Vestibular system

(redirected from Vestibular organs)
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Related to Vestibular organs: vestibular nerve, Bipolar cells

Vestibular system

The area of the inner ear that helps maintain balance.
Mentioned in: Dizziness

vestibular

1. pertaining to any vestibule.
2. pertaining to the vestibular organ.

vestibular apparatus
includes the vestibular organ and the vestibular branch of the vestibulocochlear nerve.
canine idiopathic vestibular syndrome
seen in aged dogs, characterized by the sudden onset of head tilt, nystagmus, rolling, falling and circling, often with considerable distress. The cause is unknown, but a peripheral vestibular lesion is suspected. Signs usually regress within a few days. Called also geriatric vestibular syndrome, 'stroke'.
feline vestibular syndrome
an acute onset of head tilt, rolling and nystagmus in cats of all ages. There is usually rapid improvement over a few days. The cause is unknown.
geriatric vestibular syndrome
see canine idiopathic vestibular syndrome (above).
vestibular gland
vestibular membrane
one of the membranes subdividing the osseous labyrinth into three compartments.
vestibular organ
consists of a bony labyrinth containing a membranous labyrinth in the inner ear. Part of the membranous labyrinth is the nonacoustic labyrinth or vestibular organ. The vestibular organ consists of the membranous saccule and utricle and semicircular canals. The semicircular canals contain balance end organs called cristae and the saccule and utricle contain similar end organs called maculae. The organ is essential in the maintenance of the animal's balance.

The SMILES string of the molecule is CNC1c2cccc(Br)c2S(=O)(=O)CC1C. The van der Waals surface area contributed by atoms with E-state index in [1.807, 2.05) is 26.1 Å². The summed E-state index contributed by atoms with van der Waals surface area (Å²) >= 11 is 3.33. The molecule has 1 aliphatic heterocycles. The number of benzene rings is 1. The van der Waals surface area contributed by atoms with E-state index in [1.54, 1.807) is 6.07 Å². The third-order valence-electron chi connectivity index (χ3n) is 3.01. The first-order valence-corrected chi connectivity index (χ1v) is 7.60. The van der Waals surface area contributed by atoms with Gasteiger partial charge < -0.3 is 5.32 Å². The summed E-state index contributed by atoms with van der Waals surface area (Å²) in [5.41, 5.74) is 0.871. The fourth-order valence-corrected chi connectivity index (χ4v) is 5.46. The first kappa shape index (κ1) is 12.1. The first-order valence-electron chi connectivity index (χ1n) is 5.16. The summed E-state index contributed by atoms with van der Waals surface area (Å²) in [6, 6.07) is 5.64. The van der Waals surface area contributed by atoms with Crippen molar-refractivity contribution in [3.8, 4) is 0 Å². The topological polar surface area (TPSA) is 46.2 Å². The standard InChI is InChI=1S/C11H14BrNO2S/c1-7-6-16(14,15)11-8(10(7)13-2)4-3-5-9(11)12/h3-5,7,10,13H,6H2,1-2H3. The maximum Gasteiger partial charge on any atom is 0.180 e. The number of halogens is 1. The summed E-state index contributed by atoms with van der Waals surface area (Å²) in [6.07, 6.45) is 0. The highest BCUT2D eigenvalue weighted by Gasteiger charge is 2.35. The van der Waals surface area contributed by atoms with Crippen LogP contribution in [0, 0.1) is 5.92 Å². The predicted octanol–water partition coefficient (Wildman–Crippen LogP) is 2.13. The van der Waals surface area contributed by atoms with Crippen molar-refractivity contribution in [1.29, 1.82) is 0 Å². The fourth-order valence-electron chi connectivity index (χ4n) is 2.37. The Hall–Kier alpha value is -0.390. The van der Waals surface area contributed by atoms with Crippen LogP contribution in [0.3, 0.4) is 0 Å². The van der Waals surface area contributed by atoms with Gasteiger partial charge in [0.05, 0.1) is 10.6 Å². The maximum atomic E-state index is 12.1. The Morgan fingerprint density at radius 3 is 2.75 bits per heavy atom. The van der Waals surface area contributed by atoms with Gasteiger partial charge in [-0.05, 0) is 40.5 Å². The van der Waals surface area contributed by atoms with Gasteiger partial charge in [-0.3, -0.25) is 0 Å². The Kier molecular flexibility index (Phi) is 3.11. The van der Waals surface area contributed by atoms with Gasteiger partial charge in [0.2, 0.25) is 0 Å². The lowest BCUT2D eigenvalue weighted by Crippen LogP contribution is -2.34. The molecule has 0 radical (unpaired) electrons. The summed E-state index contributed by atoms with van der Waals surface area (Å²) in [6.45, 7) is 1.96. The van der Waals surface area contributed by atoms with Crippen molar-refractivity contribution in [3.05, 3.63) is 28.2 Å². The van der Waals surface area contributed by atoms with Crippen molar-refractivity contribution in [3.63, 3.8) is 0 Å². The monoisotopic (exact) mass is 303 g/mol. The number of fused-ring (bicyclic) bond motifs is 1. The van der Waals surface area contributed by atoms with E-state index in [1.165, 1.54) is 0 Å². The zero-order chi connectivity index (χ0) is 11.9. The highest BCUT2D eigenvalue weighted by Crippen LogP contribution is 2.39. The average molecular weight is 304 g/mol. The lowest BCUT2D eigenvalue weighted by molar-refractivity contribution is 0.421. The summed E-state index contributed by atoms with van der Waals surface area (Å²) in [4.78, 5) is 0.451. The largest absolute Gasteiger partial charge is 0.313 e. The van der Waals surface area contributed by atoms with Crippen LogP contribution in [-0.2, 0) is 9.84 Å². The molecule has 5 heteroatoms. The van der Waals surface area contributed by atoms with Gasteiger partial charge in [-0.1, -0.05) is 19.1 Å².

paradoxical vestibular syndrome
vestibular signs of head tilt and ataxia to the side opposite the lesion. Reported in dogs with tumors of the choroid plexus.
vestibular syndrome
see vestibular ataxia, canine idiopathic vestibular syndrome (above), feline vestibular syndrome (above).
vestibular system
see vestibular apparatus (above).
vestibular window
see oval window.
References in periodicals archive ?
The brain scans revealed differences between the groups in two parts of the brain: an area in the cerebellum where sensory input from the vestibular organs is processed and in the cerebral cortex, which is responsible for the perception of dizziness.
The symptoms will always worsen when the patient needs to rely on the vestibular organs such as closing the eyes, dark environment or walking on uneven ground.
Note that the navigation task stimuli were entirely visual and the subject remained seated throughout; thus, there was no stimulation of the vestibular organs.
SLC26A4 is normally found in the cochlea and vestibular organs of the inner ear as well as in the endolymphatic sac, which is a non-sensory part of the inner ear.

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